4.1 When the state interacts with families for the protection, assistance and control of children, it does so through its legal processes. All children are involved with some legal processes through their participation at school, in employment and in consumer transactions. On the other hand, a significant percentage of children have explicit, direct and extensive contact with formal legal processes at the point of this interaction between the state and the family, particularly in care and protection and juvenile justice proceedings. The bulk of the Inquiry’s efforts has been concentrated on children’s involvement in formal legal processes.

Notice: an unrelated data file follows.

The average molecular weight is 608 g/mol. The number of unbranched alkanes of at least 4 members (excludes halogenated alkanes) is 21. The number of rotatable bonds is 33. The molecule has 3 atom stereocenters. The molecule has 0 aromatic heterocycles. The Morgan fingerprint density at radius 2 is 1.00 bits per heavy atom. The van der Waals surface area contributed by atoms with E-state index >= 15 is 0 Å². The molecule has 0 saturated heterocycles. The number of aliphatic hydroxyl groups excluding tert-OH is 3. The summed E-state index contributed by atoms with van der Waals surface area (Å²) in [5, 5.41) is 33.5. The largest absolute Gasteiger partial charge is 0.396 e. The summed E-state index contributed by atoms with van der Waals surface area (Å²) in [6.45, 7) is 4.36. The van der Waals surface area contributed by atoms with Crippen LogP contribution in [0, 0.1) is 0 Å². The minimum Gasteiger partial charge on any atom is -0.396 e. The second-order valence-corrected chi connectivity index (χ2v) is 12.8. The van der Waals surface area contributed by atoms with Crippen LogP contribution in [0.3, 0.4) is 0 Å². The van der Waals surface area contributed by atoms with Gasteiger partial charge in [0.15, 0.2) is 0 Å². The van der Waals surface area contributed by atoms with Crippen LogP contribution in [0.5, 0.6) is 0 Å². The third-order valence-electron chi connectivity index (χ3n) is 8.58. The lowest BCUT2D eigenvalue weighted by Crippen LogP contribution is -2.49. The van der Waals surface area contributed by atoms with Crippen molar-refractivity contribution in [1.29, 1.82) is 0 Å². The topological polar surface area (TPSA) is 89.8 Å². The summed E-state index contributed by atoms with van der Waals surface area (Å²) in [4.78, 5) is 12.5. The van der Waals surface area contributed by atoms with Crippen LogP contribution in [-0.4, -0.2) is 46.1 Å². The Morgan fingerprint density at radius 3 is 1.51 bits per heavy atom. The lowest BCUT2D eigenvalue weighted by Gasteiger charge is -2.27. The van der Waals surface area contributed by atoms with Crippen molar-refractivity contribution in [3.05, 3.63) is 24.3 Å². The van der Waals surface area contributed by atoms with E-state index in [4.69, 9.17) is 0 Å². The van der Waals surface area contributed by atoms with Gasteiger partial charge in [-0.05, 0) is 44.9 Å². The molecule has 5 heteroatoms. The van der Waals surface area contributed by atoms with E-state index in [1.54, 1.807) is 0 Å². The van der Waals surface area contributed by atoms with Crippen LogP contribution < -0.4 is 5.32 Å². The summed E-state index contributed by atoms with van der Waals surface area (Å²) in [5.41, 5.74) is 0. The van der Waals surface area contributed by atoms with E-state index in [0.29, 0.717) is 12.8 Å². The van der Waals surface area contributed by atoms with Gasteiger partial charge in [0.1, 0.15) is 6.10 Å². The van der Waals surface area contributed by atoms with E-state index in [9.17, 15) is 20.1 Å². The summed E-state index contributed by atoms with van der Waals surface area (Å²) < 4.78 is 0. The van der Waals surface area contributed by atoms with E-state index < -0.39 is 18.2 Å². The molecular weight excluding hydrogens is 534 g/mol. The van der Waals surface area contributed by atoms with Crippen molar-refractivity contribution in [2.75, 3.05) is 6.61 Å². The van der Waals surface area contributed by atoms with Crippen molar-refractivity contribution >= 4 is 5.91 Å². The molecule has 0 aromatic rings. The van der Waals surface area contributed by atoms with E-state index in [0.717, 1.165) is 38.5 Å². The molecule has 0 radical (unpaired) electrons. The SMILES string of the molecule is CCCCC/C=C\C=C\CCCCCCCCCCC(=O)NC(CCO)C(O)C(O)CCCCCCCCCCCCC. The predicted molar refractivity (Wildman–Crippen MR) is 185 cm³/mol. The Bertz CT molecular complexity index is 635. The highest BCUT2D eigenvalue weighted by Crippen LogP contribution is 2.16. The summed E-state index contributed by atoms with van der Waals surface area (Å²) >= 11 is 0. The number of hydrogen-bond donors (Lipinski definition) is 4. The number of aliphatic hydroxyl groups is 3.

4.2 Although children are involved with the state’s legal processes, they are not always able to participate in them. Some children are too young to participate formally, and others, although old enough to understand and take part in the process, may not want to participate. Other children may be unaware of legal services and processes or may not have the skills and confidence necessary to fill out forms, seek information, give evidence and otherwise participate in legal processes. The legal process itself may discourage or inhibit participation by children.